Few gadgets released to the public have garnered as much
anticipation as Apple's iPad. Since its late January release, few
devices have triggered so much praise (and in some cases, so much
scorn). But the early buzz on how the device might be used for
workplace learning has been much lower than expected.
The cost of the unit itself - $499 to $829 - won't deter
organizations with deep pockets. For those with long memories of
the early days of e-learning technology, this will seem quite
reasonable, if not inexpensive.
"The iPad is here. After all the hype, which it didn't quite live
up to, there was a lot of commentary web-wide on whether it's
suitable for e-learning, or a specific type of learning," writes
Abhijit Kadle in the Upside Learning Solutions Blog. "Here at
Upside our camp is divided. There are iPad lovers, and there are
iPad baiters. The lovers are typically Apple fanboys who are crazy
about anything Apple, so their devotion to any technology that
Steve Jobs throws into the market is taken for granted. The baiters
are mostly alternate technology lovers who will hate pretty much
anything that Apple develops, simply because of Apple's 'captive or
lock-in users' business model.
"I am the fence sitter. I'll be the first to admit that Apple
doesn't just make a product, it creates a user experience, and
there is much to learn from Jobs and company. On the other hand,
Apple's business practices aren't the ones I find inspiring. So
given that I'm not a lover or baiter of Apple, I'm trying to take
an objective view of what the iPad might be able to do for
workplace learning. Some or all of these may seem evident. It
remains to be seen how successful the iPad will be, and how it will
actually end up being used in the workplace."
But learning technology expert Clark Quinn sees the device as
unique, even if its uses are somewhat limited at this point. "The
iPad, specifically, has a different relationship to learners than
the average smartphone or a laptop; it's somewhere in between,"
Quinn explains. It's not like a smartphone or PDA in the original
'Zen of palm' sense, in that it's not accessed a lot during a day
but for short periods of time. It has a more persistent usage
pattern typically. However, it's also not like a laptop in that
it's not a workhorse where you sit down and do everything on it."
Quinn refers to the iPad as mostly a "consumption device." He says,
"It's a content consumption device mostly for watching movies,
reading books, or accessing the web. It is also finding use,
however, as a content creation device, using the iWork apps or
others not to produce final documents by-and-large, but to capture
ideas, thoughts, and more for later processing."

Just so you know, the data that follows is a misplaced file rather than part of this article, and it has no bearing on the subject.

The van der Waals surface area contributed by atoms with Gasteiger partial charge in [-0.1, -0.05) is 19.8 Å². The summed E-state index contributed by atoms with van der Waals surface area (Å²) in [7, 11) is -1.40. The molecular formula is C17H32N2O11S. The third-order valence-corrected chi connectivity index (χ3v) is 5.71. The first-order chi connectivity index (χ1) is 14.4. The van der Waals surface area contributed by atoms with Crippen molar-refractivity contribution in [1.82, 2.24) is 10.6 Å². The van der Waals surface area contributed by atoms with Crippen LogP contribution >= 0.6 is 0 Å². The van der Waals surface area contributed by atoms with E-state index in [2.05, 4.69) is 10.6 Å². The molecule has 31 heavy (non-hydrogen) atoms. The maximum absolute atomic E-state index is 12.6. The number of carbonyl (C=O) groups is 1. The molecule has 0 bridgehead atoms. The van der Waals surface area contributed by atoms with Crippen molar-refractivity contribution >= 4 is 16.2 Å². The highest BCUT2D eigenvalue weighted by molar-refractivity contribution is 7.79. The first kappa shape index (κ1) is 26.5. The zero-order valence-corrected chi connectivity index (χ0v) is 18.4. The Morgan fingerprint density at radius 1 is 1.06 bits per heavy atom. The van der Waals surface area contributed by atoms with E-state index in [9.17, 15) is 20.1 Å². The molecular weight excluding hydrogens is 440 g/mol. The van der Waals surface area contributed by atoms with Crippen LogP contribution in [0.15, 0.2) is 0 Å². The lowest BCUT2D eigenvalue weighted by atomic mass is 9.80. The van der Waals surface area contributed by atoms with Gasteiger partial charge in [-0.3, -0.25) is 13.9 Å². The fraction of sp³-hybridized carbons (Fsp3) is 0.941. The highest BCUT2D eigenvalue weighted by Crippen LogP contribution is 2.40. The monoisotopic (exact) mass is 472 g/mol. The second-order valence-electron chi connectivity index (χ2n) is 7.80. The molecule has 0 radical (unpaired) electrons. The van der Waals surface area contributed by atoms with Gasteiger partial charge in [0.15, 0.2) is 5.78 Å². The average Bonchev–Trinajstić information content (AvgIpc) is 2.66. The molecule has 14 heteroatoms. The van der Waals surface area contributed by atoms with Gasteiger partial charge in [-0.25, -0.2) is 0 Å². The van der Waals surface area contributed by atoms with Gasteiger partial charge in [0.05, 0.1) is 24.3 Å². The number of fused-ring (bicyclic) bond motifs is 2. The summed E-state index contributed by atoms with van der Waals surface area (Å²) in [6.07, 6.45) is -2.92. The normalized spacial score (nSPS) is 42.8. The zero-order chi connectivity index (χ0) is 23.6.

More than one wag has suggested that the iPad will probably see its
greatest use as a learning tool in two key areas: shared
collaborative environments and the honing of psychomotor skills.
Using the device as a scaled down whiteboard in a learning venue
seems natural, especially given its two-way or tribe-enabling
design. Teaching via repetitive movements (such as medical
procedures before moving on to human subjects) might be possible as
well with the iPad or future tablets.
A number of visionaries see the iPad or its ilk as the great game
changer in the area of textbooks. The idea of a living textbook - a
resource that can change on the fly to reflect the material it
covers - has a number of writers predicting massive changes.
Constantly updating text in some fields makes perfect sense; in
others, such as art history, maybe less so. But the topic opens up
the floodgates on the pricing of this intellectual capital. That in
itself is fueling a number of debates. But no one questions the
potential of such devices to keep subject matter as current as it
can be uploaded.
Of the more than 150,000 new applications for the iPad, several
have been identified by a number of bloggers as indicative of where
workplace learning needs might drive its use. The Elements: A
Visual Exploration, an e-book app, takes learners through the
periodic table. It features a compelling graphic representation of
each element in a platform that has been described as
"captivating." Another application provides access to the popular
Hello-Hello Spanish program. This app connects users to the
Hello-Hello.com Spanish course, where students can chat on social
networking sites with other students who speak the language they
Quinn thinks the power of the iPad may be found in the user's
ability to post content for others and to other sites. "Co-creating
will become a real natural use as well," he suggests. "Going
forward, I see it being used as tablets are - to present data (like
patient info) and capture data. That is, quick capture of
information in an easier interface than a phone."
But Bloomberg BusinessWeek Online suggests that to truly succeed,
the iPad has to do much more. "For business users and others
looking for a new productivity tool, the pound-and-a-half iPad
offers a marriage of the always-connected ultra-portability of a
wireless phone with the power and flexibility of a laptop or even a
desktop PC. For the iPad to be truly revolutionary - Steve Jobs's
word - it'll have to do a lot more than be a better e-book reader.
The real promise of the device is that it has a chance to redefine
what we think of as personal computing."